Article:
Available on: Planet Mu
Heterotic, the duo of Planet Mu founder Mike Paradinas and his wife Lara Rix-Martin, made their debut early last year with Love & Devotion. An album of sweetly textured synth-pop that made good use of the vocal talents of Gravehurst’s Nick Talbot, it was, on the surface at least, a far cry from the music that Paradinas has become known for under his most famed pseudonym, μ-Ziq – a jittery, exploratory hybrid of techno and breakbeat that all but defined the genre known as IDM.
Such is the alien intensity of the music Paradinas made in the ‘90s that it’s easy to perceive any music that he makes that strays outside of this template as cause for raised eyebrows. But before μ-Ziq, Paradinas cut his teeth as a keyboardist in an electro-pop group, and as he revealed to FACT’s Angus Finlayson in this 2013 interview, his first clubbing experiences were to soul and rare groove, an experience that has perhaps instilled the fecund melodic sense often latent in his work. Add to this Rix-Martin’s early love for the likes of Fleetwood Mac and Peter Gabriel, and it’s perhaps easy to visualise the shared space in their venn diagram of influence.
Heterotic’s second album is, if anything, an even poppier record than its predecessor. Replacing Nick Talbot on vocals on seven of this record’s 12 tracks is Vezelay, a.k.a. Frenchman Matthieu Le Berre, who released an EP of dreamy electropop on Planet Mu in 2011. Le Berre’s vocal is a breathily beautiful thing, of a kind with that of Jeremy Greenspan of Junior Boys, and his presence seems to coax a deeper and more detailed sense of songcraft from the duo. On Love & Devotion, you suspect the material happened to suit a vocalist; here, you get the impression that music was written deliberately for a vocalist, and the improvement is subtle but pronounced.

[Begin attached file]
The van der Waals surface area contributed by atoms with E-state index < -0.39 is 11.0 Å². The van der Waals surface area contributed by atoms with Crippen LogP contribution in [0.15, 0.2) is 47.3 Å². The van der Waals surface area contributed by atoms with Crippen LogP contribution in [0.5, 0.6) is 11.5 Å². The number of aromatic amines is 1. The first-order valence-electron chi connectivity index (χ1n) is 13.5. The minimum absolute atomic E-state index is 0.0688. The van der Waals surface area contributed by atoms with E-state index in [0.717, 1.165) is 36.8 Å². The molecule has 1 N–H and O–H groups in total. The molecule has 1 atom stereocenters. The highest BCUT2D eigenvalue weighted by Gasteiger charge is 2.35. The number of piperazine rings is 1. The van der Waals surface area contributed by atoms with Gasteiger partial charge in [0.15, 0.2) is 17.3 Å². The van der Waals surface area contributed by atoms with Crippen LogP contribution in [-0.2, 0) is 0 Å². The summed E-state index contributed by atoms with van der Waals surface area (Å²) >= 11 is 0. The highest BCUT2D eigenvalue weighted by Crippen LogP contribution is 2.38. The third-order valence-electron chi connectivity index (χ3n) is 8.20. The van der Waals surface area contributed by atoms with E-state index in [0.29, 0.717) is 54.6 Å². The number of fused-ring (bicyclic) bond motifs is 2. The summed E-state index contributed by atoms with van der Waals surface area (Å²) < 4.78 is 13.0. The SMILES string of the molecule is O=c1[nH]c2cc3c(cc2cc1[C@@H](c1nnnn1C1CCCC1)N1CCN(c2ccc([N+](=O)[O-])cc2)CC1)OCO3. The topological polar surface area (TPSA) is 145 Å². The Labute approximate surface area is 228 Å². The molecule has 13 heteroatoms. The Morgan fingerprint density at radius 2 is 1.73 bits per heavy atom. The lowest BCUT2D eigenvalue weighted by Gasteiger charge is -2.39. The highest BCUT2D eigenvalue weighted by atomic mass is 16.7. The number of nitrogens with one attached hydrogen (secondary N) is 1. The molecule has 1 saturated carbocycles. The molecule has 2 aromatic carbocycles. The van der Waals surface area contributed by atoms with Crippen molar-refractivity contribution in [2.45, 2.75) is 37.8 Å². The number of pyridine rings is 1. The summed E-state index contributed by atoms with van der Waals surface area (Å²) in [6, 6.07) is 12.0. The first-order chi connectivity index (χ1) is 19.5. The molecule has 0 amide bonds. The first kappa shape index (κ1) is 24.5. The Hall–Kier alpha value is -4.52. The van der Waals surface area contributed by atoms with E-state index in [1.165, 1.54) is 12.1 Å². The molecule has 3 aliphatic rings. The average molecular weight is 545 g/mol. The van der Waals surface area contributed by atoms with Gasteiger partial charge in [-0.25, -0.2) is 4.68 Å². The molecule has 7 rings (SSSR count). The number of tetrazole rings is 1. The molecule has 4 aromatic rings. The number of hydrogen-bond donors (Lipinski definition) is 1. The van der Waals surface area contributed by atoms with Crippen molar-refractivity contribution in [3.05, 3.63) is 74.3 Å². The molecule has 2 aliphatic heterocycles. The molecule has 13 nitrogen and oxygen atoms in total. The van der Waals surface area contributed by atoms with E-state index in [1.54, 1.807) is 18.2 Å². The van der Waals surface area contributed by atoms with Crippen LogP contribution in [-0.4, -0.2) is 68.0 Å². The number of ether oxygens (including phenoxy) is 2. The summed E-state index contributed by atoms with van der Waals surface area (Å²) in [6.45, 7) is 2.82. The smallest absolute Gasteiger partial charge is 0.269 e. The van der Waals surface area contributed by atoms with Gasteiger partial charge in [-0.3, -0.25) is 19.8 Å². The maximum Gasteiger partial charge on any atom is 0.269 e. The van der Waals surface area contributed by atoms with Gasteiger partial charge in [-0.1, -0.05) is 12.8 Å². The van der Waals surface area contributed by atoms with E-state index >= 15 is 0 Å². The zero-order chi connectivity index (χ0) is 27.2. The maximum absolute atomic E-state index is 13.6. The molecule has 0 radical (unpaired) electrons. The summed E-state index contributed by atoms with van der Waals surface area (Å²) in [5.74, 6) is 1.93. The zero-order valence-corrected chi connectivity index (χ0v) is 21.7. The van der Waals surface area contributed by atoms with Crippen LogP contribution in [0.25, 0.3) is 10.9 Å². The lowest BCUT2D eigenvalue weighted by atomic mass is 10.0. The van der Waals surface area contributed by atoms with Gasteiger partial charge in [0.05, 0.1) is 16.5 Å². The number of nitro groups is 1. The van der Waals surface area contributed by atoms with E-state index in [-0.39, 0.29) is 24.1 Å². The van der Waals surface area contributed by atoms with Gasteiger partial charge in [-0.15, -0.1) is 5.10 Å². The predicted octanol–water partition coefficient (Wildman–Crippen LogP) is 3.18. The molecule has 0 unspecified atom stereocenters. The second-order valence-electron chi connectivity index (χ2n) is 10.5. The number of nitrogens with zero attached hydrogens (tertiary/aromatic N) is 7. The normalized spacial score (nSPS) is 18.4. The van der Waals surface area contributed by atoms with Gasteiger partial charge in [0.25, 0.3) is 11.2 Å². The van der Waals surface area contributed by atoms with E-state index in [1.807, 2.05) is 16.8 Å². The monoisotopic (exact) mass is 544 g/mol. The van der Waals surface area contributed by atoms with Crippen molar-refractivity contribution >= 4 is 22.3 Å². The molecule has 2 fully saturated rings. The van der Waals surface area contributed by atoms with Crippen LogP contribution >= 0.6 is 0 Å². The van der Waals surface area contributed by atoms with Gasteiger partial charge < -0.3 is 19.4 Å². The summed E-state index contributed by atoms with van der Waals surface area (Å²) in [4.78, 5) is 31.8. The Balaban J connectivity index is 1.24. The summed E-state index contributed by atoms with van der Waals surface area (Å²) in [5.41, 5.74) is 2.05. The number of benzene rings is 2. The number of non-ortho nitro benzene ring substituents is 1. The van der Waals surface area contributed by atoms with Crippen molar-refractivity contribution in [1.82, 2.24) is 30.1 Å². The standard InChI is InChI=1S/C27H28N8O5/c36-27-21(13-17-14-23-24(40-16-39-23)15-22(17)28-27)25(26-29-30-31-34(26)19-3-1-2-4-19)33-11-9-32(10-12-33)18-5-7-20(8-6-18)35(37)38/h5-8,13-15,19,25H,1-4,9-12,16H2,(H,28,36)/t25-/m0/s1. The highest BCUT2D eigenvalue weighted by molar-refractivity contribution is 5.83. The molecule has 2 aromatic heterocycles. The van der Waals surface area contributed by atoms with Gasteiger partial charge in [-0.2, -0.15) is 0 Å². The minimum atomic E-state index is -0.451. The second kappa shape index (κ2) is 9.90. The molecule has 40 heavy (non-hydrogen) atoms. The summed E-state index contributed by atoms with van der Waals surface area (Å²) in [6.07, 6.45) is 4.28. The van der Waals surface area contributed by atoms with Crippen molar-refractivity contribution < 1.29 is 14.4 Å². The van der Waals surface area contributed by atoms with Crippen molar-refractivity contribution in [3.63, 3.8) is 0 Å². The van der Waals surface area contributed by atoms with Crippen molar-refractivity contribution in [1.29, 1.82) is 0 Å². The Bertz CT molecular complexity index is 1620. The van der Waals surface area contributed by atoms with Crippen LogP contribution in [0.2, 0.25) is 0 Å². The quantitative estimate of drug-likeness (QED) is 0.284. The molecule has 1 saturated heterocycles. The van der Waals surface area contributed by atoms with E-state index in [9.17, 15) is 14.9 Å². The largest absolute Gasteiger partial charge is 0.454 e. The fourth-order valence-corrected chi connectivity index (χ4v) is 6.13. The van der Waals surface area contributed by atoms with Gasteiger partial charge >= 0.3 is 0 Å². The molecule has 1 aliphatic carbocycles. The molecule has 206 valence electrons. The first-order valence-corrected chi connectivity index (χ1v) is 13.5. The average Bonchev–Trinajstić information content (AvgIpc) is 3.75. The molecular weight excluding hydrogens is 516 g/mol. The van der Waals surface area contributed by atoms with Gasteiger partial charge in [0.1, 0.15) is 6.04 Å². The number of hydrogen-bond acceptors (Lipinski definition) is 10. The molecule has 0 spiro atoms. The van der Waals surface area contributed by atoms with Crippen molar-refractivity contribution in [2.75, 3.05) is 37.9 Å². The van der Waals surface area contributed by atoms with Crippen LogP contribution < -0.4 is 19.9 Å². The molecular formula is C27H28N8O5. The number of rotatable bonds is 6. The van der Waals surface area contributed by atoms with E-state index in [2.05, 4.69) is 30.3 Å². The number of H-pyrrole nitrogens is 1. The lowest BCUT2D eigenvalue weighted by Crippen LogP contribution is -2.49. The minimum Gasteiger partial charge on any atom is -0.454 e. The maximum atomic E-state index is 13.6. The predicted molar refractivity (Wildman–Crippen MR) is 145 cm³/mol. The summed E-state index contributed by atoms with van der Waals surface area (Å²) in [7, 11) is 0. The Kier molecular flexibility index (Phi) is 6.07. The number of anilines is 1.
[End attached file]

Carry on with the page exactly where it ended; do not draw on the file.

The other side of ‘Self-Importance’, a melancholic proto-Italo opener adorned with twinkling keys and echo-soaked snare crashes, Le Berre makes his entrance on ‘Rain’. His falsetto flutters and weaves through an impossibly lush concoction of crashing waves, keyboard washes and twinkling melodies, paced closer to a late night slow jam than a club track. The skittering rhythms that open ‘Boxed’ nod to Paradinas’ infatuation with footwork, although Le Berre’s quiet storm vocal ensures that the track remains on a deep, introspective tilt. On ‘Triumph’, they dispense with a conventional drum track, intricate electronic rhyths criss-crossing in elegant syncopations.
Sensuality would seem to be the key here, as you’d expect from a group calling themselves Heterotic (although the name itself is no pun, being both biological terminology referring to an organism’s genetic vigour, and something to do with string theory – let’s just call this sex music for eggheads). By and large, Weird Drift works better when it’s upbeat, as on ‘Florence’ or the Rhodes-powered instrumental ‘Sultana’, drifting into moments of chillwave insubstantiality on the likes of ‘Shoe Soul’. The closing ‘Empires’, meanwhile, ends on the sort of rousing piano climax that briefly brings to mind Coldplay – hardly ideal.
Still, none of this is a dealbreaker. For my tastes, Weird Drift is a little laid back, lacking the vertiginous drama that you find in the best synth-pop, and I’m more inclined to stick with another recent Planet Mu foray into the form, Miracle’s overlooked Mercury. But Heterotic are generous with the melody, and the revolving vocalist format, if they choose to pursue it, certainly has potential. They may find their sweet spot yet.